Yesterday, I’m in Norwich, Vermont. As I walk down the street, a young man carrying a
4 foot stuffed bear (in a snow storm) greets his girlfriend and presents her with the bear. The
girlfriend was quite smitten with the bear. She hugged and kissed the bear repeatedly. I got the
feeling that the boyfriend wished his girlfriend was as affectionate with him as she was with the
bear – maybe later.
When I got back to the office, there was a box of goodies for me. A co-employee was
kind enough to leave some chocolates and fruit – not only for me but for others within the
building. It was a wonderful surprise. I quickly gulped down four chocolates and then felt
immediately guilty for having done so.
My wife is currently in Florida. Although she is away, I received a very nice Valentine’s
Day card from here. Inside the card was $1. That has been our ritual for many years. When we
exchange cards, we stick a dollar in the card. It always brings a smile to our face. It must remind
us of when we were kids and our parents or a relative would stick a buck in the card.
All this good cheer made me want to research the origin of Valentine’s Day. So, grab a
chocolate strawberry and snuggle up to the bear. I will tell you the story.
It’s the third century. There’s this wicked Roman emperor named Claudius II. There is
also this Christian fellow named Valentinus. Claudius orders all Romans to worship twelve
gods. He also makes it a crime punishable by death to associate with Christians (this really hurts
me as we aren’t that bad). Valentinus is dedicated to the ideals of Christ, so he isn’t deterred by
Claudius’s threats. Valentinus is resigned to practicing his beliefs but for his efforts, Valeninus
is arrested and imprisoned.
During the last weeks of Valentinus’s life, Valeninus makes a friend of his jailer. The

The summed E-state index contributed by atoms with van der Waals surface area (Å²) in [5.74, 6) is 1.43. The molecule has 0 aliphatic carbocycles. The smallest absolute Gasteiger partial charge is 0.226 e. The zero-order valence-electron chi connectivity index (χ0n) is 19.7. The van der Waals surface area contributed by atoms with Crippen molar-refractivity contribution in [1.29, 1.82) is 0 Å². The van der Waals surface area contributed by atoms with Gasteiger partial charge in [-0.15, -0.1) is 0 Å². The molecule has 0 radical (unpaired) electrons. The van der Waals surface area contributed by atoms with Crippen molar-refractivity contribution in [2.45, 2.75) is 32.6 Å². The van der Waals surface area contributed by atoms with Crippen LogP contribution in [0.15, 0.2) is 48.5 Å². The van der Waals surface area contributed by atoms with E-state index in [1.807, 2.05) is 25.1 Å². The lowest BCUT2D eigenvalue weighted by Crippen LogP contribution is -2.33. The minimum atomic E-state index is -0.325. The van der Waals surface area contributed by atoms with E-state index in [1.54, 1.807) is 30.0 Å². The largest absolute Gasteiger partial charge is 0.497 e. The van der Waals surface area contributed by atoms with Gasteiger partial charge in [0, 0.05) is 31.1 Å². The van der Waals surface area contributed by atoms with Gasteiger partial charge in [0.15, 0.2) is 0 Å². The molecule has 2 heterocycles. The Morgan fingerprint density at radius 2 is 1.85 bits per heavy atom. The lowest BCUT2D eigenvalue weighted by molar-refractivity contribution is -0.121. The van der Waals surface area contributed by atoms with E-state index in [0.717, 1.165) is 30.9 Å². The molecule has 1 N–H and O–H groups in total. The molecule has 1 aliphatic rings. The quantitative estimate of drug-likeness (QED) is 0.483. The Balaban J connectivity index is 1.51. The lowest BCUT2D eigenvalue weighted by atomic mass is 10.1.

jailer sees that Valeninus is a learned man and a good teacher. The jailer asks whether his
daughter, Julia, might be brought to Valentinus for lessons. The daughter has been blind since
birth. Julia is a pretty young girl with a quick mind. Valentinus greets the young girl and reads
stories of Rome’s history to her. He describes the world of nature to her. He teaches her
arithmetic and tells her about God. Julia then sees the world through Valeninus’s eyes. She
begins to trust Valeninus. She begins to love being around him.
Julia asks Valeninus: “Valentinus, does God really hear our prayers?” “Yes, my child,
He hears each one.” “Do you know what I pray for every morning and every night? I pray that I
might see. I want so much to see everything you’ve told me about!” “God does what is best for
us if we will only believe in Him,” Valentinus said. “Oh, Valentinus, I do believe! I do!” She
knelt and grasped his hand. They sat quietly together, each praying. Suddenly there was a
brilliant light in the prison cell. Radiant, Julia screamed, “Valentinus, I can see! I can see!”
“Praise be to God!” Valentinus exclaimed, and he knelt in prayer.
On the eve of his death Valentinus wrote a last note to Julia, urging her to stay close to
God. He signed it, “From your Valentine.”
Valentinus was executed the next day – February 14, 270 A.D. This was not a happy
ending. It is said that Julia planted a pink-blossomed almond tree near his grave. Today, the
almond tree remains a symbol of abiding love and friendship.
So – this is how Valentine’s Day began. Now, on each February 14, Saint Valentine’s
Day, messages of affection, love, and devotion are exchanged around the world. Enjoy your
bear, your chocolate strawberries, and the hugs and kisses that go with all of this and thank Saint
Valentine for starting the tradition.